The Framework Interoperability Group (FIG): Openness, Accountability and Community Involvement in PHP Standards
A fig tree (Photo credit: Giorgos~ (moving to Google+))
Recently, Anthony Ferrara posted aoOpen Standards - The Better Wayao, a blog post questioning the operation of the PHP Framework Interoperability Group (FIG). The FIG is a body representative of PHP aoframeworksa (with a broad definition since it includes phpBB, Drupal and even more divergent members) which issues PSR standards such as the PSR-0 standard which governs requirements for autoloader interoperability and the upcoming PSR-1 and PSR-2 standards which, together, form a coding standard for PHP.
Anthony, whose views always make good reading, raises concerns about the way in which this group generates standards. He contrasts the current approach to RFC 2026 which defines the IETF's Internet Standards Process. That approach evolved to balance conflicting requirements. On one hand the rapid evolving nature of the internet demands the timely production of standards while, on the other hand, the standards must be subject to an open and fair process, proper testing and technical development. Surrendering to either side of this conflict tends to give rise to poor standards.
Where Anthony's arguments seemingly fall flat is that the FIG is not the IETF. The Framework Interoperability Group was founded to allow cooperating members to develop shared standards. It does not claim to be PHP's standards body and so there is no obligation for any PHP programmer to adopt their standards (unless they work on a member project obviously!). On this simplified basis, the FIG doesn't need to balance the conflicts described by the IETF. It serves its own interests, i.e. those of its members who may voluntarily adopt accepted standards at their convenience to boost interoperability between their software. If they be happy, they be happy.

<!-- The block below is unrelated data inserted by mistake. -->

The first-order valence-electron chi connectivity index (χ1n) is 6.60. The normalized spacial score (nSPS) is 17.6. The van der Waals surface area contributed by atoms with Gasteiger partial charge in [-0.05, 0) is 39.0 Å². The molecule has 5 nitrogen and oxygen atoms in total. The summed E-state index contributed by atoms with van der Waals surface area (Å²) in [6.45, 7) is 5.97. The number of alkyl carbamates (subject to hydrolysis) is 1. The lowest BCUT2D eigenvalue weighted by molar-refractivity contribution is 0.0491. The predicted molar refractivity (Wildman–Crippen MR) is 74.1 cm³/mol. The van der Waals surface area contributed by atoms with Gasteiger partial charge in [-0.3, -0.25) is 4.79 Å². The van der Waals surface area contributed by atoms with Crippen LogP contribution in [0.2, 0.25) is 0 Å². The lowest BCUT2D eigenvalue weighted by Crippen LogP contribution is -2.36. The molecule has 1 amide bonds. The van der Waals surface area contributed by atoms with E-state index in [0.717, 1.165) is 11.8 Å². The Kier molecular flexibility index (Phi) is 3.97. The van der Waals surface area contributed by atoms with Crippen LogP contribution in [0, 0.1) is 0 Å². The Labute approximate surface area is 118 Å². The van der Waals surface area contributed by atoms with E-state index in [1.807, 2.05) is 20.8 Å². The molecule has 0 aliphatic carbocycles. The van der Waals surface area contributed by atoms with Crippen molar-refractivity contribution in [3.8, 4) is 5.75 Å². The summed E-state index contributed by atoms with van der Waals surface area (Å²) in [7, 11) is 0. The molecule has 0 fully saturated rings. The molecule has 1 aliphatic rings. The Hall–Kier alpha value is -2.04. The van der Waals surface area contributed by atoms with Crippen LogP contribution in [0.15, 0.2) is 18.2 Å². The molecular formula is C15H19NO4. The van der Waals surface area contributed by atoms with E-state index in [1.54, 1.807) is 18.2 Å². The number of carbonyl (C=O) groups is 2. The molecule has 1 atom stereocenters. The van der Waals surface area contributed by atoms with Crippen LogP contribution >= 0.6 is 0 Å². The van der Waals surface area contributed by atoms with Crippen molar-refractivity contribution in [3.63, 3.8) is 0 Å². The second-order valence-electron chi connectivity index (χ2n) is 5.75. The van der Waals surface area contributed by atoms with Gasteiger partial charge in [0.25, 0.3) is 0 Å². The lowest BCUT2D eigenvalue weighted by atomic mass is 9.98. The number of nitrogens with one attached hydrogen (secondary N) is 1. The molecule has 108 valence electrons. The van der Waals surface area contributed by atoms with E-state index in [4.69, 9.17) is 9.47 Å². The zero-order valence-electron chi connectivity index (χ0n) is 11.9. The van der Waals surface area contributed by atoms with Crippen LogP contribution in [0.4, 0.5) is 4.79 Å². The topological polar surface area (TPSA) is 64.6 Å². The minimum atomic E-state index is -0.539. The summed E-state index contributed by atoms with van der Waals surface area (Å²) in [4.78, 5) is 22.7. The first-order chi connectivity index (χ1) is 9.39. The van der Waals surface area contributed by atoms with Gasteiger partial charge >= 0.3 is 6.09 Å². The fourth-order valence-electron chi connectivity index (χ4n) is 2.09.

However, the FIG is not a closed standards body. Anthony's article simply targeted the FIG's processes which have been slowly evolving from a semi-closed process (there was a time when the mailing list was not open) towards a more open process. By inches, the FIG is becoming a defacto PHP Standards Working Group and I'm skeptical of anyone who doesn't see that. The only technical reason they can't really use their original title as-is is probably because of licensing concerns in using the aoPHPa moniker. The phrase aoFramework Interoperability Groupa is muchaera better. It's catchy even if nobody will have a slightest clue what the heck it means.
It gets even more interesting though. While it's easy to assume that the FIG is operated by some undetermined number of individuals one can ignore as a bunch of power hungry people, the truth is that the voting members are not people at all - they are nearly all open source projects. FIG is operated by individuals on the basis that they represent the interests of the FIG's real members, i.e. projects which include Zend Framework, Symfony 2, Lithium, Aura, phpBB, Joomla, Drupal and even an individual who, as an honorific, represents aothe community at largea.
This is why PHP programmers need to pay attention to what the FIG is doing. The Group is, by definition, an open stan
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